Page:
Throughout this effusion of compliments, Novalis maintained an air of complete indifference, smiling dryly at the undercurrent of vague uneasiness which the vociferous enthusiasm only partly concealed. A slight motion of his head caused thirteen servitors costumed as prison guards to materialize suddenly from the shadows.
The guests, perceptibly intimidated by these grim figures, moved to the chairs as if under compulsion. To their discomfort and dismay, the servitors, acting simultaneously, strapped electrodes to their ankles and lowered black helmets upon their heads. As one man, they looked to Novalis, seated at the end of the table, and were reassured to discover that he, too, was subjected to the same indignities. Despite this assurance, perspiration beaded their brows and moistened their strained cheeks. Even the most nonchalant among them felt that Novalis’ eccentricity had carried him beyond the bounds of propriety. His zeal to astonish and amuse his guests had gotten the better of him. This nonsense of rigging them up in death chairs was pretty far-fetched. Worse—it was decidedly annoying.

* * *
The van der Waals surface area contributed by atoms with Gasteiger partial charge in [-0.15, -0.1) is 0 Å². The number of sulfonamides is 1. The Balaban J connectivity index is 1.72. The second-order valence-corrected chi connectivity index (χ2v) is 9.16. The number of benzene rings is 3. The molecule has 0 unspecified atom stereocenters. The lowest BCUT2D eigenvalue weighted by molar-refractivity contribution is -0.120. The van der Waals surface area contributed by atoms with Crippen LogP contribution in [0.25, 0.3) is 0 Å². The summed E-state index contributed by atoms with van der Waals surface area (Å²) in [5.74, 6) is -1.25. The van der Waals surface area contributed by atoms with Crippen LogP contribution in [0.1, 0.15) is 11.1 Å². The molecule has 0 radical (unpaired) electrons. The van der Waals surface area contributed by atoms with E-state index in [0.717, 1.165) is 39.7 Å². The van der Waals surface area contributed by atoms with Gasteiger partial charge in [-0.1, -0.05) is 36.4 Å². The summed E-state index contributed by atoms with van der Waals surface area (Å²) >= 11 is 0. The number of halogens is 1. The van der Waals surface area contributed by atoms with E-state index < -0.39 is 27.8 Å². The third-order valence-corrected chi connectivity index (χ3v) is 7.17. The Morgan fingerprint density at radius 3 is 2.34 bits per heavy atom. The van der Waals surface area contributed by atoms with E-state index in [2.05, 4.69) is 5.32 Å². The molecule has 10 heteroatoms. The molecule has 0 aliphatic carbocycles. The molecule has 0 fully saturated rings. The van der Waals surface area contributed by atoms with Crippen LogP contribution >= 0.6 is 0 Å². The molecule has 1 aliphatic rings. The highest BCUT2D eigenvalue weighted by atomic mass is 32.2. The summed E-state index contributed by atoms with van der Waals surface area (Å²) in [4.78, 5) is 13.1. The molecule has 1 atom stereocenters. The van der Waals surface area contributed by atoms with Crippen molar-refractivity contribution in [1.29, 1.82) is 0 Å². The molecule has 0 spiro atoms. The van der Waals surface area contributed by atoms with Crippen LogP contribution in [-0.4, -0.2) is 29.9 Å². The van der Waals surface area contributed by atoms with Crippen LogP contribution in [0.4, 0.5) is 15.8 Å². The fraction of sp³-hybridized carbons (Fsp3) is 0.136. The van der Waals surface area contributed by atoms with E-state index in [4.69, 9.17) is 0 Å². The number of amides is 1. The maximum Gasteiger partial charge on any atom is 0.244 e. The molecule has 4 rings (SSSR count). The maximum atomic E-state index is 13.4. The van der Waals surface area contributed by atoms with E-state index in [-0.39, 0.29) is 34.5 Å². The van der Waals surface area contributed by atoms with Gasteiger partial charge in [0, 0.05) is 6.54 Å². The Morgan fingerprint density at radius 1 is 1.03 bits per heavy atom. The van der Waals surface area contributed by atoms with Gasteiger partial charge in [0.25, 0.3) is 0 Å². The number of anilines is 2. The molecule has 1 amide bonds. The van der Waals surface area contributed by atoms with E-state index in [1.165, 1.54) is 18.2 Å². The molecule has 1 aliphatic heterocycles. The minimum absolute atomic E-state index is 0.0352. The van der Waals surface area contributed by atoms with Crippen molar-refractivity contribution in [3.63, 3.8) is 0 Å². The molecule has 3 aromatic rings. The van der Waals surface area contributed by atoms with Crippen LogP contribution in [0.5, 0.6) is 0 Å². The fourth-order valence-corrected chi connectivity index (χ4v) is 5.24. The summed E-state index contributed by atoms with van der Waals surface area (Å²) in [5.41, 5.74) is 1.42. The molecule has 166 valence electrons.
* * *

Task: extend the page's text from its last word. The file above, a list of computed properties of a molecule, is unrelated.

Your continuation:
ILL at ease, they eyed one another in a restrained fashion, the heavy cord to their hcad-gear just flexible enough to allow moderate movement.
“I wonder,” remarked Tannen, the painter, “that you did not put us in strait-jackets.”
The other guests, their pent-up excitation momentarily loosed, burst into exaggerated laughter. With mingled emotions, they saw the servitors retire and heard the steel-paneled doors close after them, the key grate in the lock.
“Are we locked in, then?” asked Morrison, the music critic, in a tone that fell short of levity.